“Network Living. Architecture for all Generations” is an exhibition presented by the Deutsches Architekturmuseum (DAM) in 2013 and conceived as a call for standardization in the field of housing for the elderly.
The 35 residential buildings presented in the exhibition show that, ideally, housing for the elderly should enable residents to continue their lifestyle habits. At the same time, the social opportunities are highlighted. Be it people living alone in a detached house, living together with others in a communal housing project or living in an apartment in a multistory block in a district with self-organized neighborhood assistance, the topic of housing for the elderly is architecturally diverse and multifaceted.
Examples from Europe and beyond demonstrate innovative approaches, including villas by Shigeru Ban, Sou Fujimoto, Atelier Bow-Wow and David Chipperfield Architects for older clients are multi-occupancy houses with communal areas by Will Alsop, Baumschlager Eberle and Fink + Jocher Architekten. Age-appropriate conversions in Switzerland is one of the topics addressed, as are assisted-living in Luxembourg, renovation work in Germany and a revitalized village in Italy. These contemporary residential projects are complemented by historical ones by Le Corbusier, Robert Venturi, Philip Johnson and Richard Rogers.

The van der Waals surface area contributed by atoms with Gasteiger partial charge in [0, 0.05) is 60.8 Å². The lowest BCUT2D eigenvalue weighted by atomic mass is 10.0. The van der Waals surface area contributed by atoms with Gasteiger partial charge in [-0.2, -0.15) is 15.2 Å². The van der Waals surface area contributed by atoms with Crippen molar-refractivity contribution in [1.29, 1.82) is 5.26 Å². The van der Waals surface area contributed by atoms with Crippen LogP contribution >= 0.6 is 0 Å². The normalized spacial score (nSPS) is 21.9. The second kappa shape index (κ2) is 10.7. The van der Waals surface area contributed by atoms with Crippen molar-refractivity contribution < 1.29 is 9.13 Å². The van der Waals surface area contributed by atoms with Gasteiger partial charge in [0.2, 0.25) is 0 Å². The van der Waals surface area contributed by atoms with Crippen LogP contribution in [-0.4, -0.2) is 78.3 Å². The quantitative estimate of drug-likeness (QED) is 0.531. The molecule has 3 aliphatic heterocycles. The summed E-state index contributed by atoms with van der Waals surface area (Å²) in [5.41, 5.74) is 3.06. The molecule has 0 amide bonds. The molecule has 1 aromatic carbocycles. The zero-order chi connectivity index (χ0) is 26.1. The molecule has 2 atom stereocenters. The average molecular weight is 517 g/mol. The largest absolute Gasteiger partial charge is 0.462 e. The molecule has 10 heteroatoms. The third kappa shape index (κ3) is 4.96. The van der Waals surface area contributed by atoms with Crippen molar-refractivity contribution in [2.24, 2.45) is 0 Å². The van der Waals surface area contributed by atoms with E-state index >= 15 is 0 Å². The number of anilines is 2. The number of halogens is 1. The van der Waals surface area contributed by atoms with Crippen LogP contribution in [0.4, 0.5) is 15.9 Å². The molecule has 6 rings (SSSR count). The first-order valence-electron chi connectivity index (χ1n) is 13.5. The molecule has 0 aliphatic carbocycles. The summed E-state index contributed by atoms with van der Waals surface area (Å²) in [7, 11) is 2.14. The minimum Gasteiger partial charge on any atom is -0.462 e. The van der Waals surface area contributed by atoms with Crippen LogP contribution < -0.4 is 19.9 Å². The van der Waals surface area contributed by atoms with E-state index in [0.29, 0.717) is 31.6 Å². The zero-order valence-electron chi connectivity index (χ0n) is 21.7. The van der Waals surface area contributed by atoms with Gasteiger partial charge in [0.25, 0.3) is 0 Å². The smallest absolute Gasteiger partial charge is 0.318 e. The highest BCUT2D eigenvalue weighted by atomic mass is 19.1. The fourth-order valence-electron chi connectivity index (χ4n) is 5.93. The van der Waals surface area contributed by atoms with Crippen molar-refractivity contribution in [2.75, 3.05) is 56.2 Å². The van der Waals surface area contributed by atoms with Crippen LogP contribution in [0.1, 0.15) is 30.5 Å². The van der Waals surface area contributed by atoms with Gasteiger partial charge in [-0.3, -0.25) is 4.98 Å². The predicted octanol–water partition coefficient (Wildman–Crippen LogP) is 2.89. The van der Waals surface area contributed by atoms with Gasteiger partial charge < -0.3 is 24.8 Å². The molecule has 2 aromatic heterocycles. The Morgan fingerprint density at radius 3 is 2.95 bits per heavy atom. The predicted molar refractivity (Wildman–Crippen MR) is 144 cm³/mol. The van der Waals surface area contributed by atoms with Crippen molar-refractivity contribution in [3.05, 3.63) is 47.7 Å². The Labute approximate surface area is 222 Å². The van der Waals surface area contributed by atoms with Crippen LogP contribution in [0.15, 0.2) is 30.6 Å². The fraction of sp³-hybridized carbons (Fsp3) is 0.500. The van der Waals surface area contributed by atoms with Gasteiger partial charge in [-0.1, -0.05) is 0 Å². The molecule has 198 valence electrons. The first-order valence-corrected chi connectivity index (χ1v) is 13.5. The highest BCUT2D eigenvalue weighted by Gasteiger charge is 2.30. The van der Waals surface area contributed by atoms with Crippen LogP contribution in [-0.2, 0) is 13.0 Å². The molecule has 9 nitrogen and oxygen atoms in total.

All 35 projects are presented by plans, models, photographs and short filmic documentations. The entire exhibition space is staged as a large living space to be touched and felt. Photographer Barbara Klemm documented the diversity of lives experienced by older people in a series of portraits which form the beginning of the exhibition. There are also individual focal topics on areas of product design, assistance systems, intelligent building technology and mobility (e-bikes, walking frames, shopping carts, car sharing).
A comprehensive accompanying programme put together in cooperation with trades and industry, social services and the real estate market offers visitors further opportunities to find out more and to discuss about prerequisites in terms of architectural solutions and networks.
Deutsches Architekturmuseum (DAM)|
The DAM was founded in 1984 as the first architecture museum in Germany. It organizes temporary exhibitions with national and international topics of architecture and urbanism. As a place of discussion for current issues it organizes a series of conferences and workshops, issues numerous publications and is represented on national and international juries.
|Teagmháil:||Stefanie Lampe: firstname.lastname@example.org|